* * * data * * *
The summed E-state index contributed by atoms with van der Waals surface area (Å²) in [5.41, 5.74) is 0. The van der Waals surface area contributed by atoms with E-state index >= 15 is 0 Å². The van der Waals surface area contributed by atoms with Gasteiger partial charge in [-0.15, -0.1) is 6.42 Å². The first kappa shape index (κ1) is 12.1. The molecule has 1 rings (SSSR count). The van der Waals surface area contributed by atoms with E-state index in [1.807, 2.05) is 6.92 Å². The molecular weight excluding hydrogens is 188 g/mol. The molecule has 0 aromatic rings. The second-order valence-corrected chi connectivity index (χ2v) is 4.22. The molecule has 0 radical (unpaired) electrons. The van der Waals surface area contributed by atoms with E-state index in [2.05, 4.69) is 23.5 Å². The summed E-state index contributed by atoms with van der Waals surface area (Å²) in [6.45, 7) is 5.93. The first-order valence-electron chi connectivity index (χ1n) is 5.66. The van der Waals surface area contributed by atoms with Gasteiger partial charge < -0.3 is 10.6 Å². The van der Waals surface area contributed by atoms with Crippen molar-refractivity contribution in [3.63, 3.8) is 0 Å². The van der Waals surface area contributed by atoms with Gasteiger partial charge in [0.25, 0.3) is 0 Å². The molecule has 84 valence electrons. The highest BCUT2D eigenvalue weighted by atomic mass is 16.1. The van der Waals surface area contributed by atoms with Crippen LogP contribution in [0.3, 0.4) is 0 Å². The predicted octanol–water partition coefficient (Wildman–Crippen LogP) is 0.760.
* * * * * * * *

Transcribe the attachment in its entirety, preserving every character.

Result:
The summed E-state index contributed by atoms with van der Waals surface area (Å²) in [5.41, 5.74) is 0. The van der Waals surface area contributed by atoms with E-state index >= 15 is 0 Å². The van der Waals surface area contributed by atoms with Gasteiger partial charge in [-0.15, -0.1) is 6.42 Å². The first kappa shape index (κ1) is 12.1. The molecule has 1 rings (SSSR count). The van der Waals surface area contributed by atoms with E-state index in [1.807, 2.05) is 6.92 Å². The molecular weight excluding hydrogens is 188 g/mol. The molecule has 0 aromatic rings. The second-order valence-corrected chi connectivity index (χ2v) is 4.22. The molecule has 0 radical (unpaired) electrons. The van der Waals surface area contributed by atoms with E-state index in [2.05, 4.69) is 23.5 Å². The summed E-state index contributed by atoms with van der Waals surface area (Å²) in [6.45, 7) is 5.93. The first-order valence-electron chi connectivity index (χ1n) is 5.66. The van der Waals surface area contributed by atoms with Gasteiger partial charge < -0.3 is 10.6 Å². The van der Waals surface area contributed by atoms with Crippen molar-refractivity contribution in [3.63, 3.8) is 0 Å². The van der Waals surface area contributed by atoms with Gasteiger partial charge in [0.25, 0.3) is 0 Å². The molecule has 84 valence electrons. The highest BCUT2D eigenvalue weighted by atomic mass is 16.1. The van der Waals surface area contributed by atoms with Crippen LogP contribution in [0.3, 0.4) is 0 Å². The predicted octanol–water partition coefficient (Wildman–Crippen LogP) is 0.760.